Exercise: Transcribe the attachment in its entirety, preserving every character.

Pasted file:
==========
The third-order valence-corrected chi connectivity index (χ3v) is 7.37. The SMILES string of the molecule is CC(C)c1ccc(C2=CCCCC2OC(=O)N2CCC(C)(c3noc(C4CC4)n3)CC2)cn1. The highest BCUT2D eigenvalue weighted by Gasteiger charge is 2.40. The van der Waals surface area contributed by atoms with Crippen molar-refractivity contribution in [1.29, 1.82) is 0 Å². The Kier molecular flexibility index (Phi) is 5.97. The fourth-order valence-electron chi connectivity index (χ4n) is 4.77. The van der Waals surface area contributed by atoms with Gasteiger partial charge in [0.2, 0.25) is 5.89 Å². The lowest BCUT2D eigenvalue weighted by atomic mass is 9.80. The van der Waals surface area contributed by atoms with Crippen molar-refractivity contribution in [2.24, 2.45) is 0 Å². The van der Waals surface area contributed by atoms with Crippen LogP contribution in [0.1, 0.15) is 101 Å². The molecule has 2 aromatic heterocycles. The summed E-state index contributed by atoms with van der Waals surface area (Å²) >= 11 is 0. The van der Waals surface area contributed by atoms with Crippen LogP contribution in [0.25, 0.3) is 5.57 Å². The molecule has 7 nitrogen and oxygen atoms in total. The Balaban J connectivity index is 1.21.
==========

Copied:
The third-order valence-corrected chi connectivity index (χ3v) is 7.37. The SMILES string of the molecule is CC(C)c1ccc(C2=CCCCC2OC(=O)N2CCC(C)(c3noc(C4CC4)n3)CC2)cn1. The highest BCUT2D eigenvalue weighted by Gasteiger charge is 2.40. The van der Waals surface area contributed by atoms with Crippen molar-refractivity contribution in [1.29, 1.82) is 0 Å². The Kier molecular flexibility index (Phi) is 5.97. The fourth-order valence-electron chi connectivity index (χ4n) is 4.77. The van der Waals surface area contributed by atoms with Gasteiger partial charge in [0.2, 0.25) is 5.89 Å². The lowest BCUT2D eigenvalue weighted by atomic mass is 9.80. The van der Waals surface area contributed by atoms with Crippen molar-refractivity contribution in [2.24, 2.45) is 0 Å². The van der Waals surface area contributed by atoms with Crippen LogP contribution in [0.1, 0.15) is 101 Å². The molecule has 2 aromatic heterocycles. The summed E-state index contributed by atoms with van der Waals surface area (Å²) >= 11 is 0. The van der Waals surface area contributed by atoms with Crippen LogP contribution in [0.25, 0.3) is 5.57 Å². The molecule has 7 nitrogen and oxygen atoms in total. The Balaban J connectivity index is 1.21.